Everyone should travel the world

Natalie Veissalov, News Editor
Natalie Veissalov, News Editor

I remember the first time I went somewhere really adventurous, besides the usual trip to my uncle’s house in Memphis, Tenn., or up north to San Francisco. I did not really know anything about traveling the world or what places to go to, until I was twelve years old and my parents booked a trip to my father’s homeland: Turkey. From the minute I arrived, I fell in love with the city.

I must admit though I did experience some culture shock and anxiety. As I began to get used to my unfamiliar surroundings, I began to fall in love with the country, and the notion of traveling itself.

The next day as I toured the famous and historical city of Istanbul, I was in awe of how much one city could have so much to tell and offer.

As I toured mosques and ancient ruins left by the Romans, I even gained a love for world religions and history.

After exploring this one part of Eastern Europe, I moved on to Turkey’s neighboring country: Greece.

I was immediately captivated by its beautiful white homes and glistening blue water. It was like it came out of an oil painting; it just seemed so surreal.

The people there had an inner glow of happiness and serenity that you just do not see back home in the United States.

The people of Greece appreciate life and take time to enjoy life. This is something we need to learn back in the states. We need to focus less on the stressful demands of our hectic lives and focus more on what is really important.

Experiencing this different lifestyle, religion and culture helped open my eyes to another part of the world I did not know existed.

I felt ignorant and immature. I was in a tiny bubble for the first twelve years of my life. When it was time to leave to go back to my usual boring routine at home, I began to feel depressed.

However, on the plane ride back home all I could think of was where I wanted to go next. I was excited to see what other place God wanted me to see next.

The following summer, it was time to plan our next trip. And my parents chose Cancun, Mexico. I had always heard people talk about their beautiful beaches. However, this city had more to offer than its turquoise beaches.

When I arrived, I experienced a drastic change from what I was used to in California: the hot and humid weather. It took some getting used to. However, I got used to it pretty quick when we arrived to our hotel and could see the turquoise color of the water.

The scenery of this country was just unbelievable and breathtaking. It is nothing compared to the rugged and dirty streets of the Tijuana, a stereotype of what some people believe the entire Mexico looks like.

The amount of activities to do there are overwhelming. I was unable to do everything. However, I was able to go snorkeling and see Cancun’s beautiful marine life. It was a pretty amazing experience.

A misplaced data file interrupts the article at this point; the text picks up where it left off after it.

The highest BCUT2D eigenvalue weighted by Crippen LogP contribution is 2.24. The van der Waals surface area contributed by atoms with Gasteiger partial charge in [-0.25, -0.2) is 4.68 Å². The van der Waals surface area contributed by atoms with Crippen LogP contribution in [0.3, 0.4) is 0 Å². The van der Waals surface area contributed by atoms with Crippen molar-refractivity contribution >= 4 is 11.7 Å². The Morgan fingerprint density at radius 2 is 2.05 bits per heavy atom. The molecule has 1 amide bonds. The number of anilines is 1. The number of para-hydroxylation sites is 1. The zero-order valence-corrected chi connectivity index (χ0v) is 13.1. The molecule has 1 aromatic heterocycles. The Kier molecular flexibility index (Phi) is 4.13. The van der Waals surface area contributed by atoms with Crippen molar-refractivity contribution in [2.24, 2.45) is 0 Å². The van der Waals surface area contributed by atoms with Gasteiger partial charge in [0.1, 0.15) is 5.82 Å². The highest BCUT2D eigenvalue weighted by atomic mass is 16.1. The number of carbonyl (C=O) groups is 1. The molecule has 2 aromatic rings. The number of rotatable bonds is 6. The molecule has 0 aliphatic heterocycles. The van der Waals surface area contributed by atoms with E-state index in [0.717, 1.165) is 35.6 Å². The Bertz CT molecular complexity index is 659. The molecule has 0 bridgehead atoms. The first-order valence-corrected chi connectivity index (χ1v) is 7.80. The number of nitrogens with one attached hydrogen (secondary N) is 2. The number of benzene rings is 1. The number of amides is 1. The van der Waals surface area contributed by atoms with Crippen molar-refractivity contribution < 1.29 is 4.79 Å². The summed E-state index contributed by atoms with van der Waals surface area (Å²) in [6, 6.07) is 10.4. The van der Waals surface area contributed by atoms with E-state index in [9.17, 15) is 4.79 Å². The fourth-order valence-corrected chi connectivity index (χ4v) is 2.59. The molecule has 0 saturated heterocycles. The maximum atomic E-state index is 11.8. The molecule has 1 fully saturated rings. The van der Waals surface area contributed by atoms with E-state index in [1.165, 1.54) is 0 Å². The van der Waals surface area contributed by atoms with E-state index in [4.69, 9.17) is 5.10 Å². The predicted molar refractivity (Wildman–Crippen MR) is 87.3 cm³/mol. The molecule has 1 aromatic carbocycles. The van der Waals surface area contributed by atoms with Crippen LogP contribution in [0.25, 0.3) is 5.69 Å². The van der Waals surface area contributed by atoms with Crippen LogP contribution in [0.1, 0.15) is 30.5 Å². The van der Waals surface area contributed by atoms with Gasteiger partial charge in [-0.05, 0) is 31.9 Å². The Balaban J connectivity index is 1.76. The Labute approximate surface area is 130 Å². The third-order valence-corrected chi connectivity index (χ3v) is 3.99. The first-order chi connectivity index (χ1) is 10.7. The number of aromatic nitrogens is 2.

Not only was I able to experience the aquatic life Cancun had to offer, I also learned a lot about its history.

I also traveled to old city in the Yucatan peninsula known as Merida. It is famous for its history, its European architecture, and its production of henequen, which is a plant used to make rope.

I am truly grateful for being able to travel to these places. These are just some places I have been to, and there are so many other places where I want to travel.

However, time and the cost of traveling are two of the reasons that have stopped me from seeing the entire world. I encourage everyone to travel even if it is only to one country.

Although financial obstacles prevent many to travel the world, it is well worth the cost.

Traveling is something everyone should do because it allows the person to learn more about the world, become less ignorant about our world and open minded about other cultures and human beings whom we share this world with.

Natalie Veissalov, a sophomore journalism major, is news editor of the Campus Times. She can be reached by e-mail at natalie.veissalov@laverne.edu.

Latest Stories

Related articles

Work and play fill students’ winter break

Students at the University of La Verne spent their winter break traveling, working and spending time with their loved ones. ULV’s winter break started on Dec. 17, 2023 with the start of the Spring semester just six weeks later on Jan. 29.

Festival celebrates cultures across the globe

Students gathered earlier this month on Citrus Lawn to join the Campus Activity Board and the Office of International Services and Engagement for the International Education Festival. A 35-year tradition here, the Festival highlights cultures from around the world. 

Photographer depicts Indigenous people’s lives in a different light

Author and photographer Antonio Turok hosted the presentation “Mexico Resistance” on Indigenous People’s Day Monday in the University of La Verne’s Sacred Space.

Mexico sets an example for the U.S. with abortion ruling

This month, Mexico’s supreme court voted to decriminalize abortion in the country. This historic decision revokes a law that punished women with up to three years in prison for having an abortion including cases that involve rape.